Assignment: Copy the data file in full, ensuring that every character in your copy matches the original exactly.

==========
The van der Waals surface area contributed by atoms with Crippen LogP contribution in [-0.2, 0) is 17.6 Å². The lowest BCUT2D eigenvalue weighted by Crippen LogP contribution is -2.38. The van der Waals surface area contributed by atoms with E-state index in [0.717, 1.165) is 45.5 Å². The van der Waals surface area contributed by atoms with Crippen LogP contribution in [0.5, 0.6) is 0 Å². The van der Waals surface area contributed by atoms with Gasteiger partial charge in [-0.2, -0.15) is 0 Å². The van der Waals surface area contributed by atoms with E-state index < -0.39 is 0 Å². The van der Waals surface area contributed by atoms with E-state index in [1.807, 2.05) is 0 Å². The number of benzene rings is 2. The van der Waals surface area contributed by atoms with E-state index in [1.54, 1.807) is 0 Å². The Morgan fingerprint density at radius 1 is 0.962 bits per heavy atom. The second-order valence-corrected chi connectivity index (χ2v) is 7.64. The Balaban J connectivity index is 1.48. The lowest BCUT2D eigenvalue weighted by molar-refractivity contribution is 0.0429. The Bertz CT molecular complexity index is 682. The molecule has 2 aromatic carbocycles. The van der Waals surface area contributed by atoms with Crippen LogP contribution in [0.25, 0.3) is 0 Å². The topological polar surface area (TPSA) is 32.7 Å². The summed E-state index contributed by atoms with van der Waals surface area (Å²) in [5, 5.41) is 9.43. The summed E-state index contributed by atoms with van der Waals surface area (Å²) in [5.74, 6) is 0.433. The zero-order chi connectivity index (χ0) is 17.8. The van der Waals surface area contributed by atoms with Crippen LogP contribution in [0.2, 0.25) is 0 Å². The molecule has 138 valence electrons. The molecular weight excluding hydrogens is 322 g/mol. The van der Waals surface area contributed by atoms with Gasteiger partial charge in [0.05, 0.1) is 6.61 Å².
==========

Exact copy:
The van der Waals surface area contributed by atoms with Crippen LogP contribution in [-0.2, 0) is 17.6 Å². The lowest BCUT2D eigenvalue weighted by Crippen LogP contribution is -2.38. The van der Waals surface area contributed by atoms with E-state index in [0.717, 1.165) is 45.5 Å². The van der Waals surface area contributed by atoms with Crippen LogP contribution in [0.5, 0.6) is 0 Å². The van der Waals surface area contributed by atoms with Gasteiger partial charge in [-0.2, -0.15) is 0 Å². The van der Waals surface area contributed by atoms with E-state index < -0.39 is 0 Å². The van der Waals surface area contributed by atoms with E-state index in [1.807, 2.05) is 0 Å². The number of benzene rings is 2. The van der Waals surface area contributed by atoms with E-state index in [1.54, 1.807) is 0 Å². The Morgan fingerprint density at radius 1 is 0.962 bits per heavy atom. The second-order valence-corrected chi connectivity index (χ2v) is 7.64. The Balaban J connectivity index is 1.48. The lowest BCUT2D eigenvalue weighted by molar-refractivity contribution is 0.0429. The Bertz CT molecular complexity index is 682. The molecule has 2 aromatic carbocycles. The van der Waals surface area contributed by atoms with Crippen LogP contribution in [0.25, 0.3) is 0 Å². The topological polar surface area (TPSA) is 32.7 Å². The summed E-state index contributed by atoms with van der Waals surface area (Å²) in [5, 5.41) is 9.43. The summed E-state index contributed by atoms with van der Waals surface area (Å²) in [5.74, 6) is 0.433. The zero-order chi connectivity index (χ0) is 17.8. The van der Waals surface area contributed by atoms with Crippen LogP contribution in [0.2, 0.25) is 0 Å². The molecule has 138 valence electrons. The molecular weight excluding hydrogens is 322 g/mol. The van der Waals surface area contributed by atoms with Gasteiger partial charge in [0.05, 0.1) is 6.61 Å².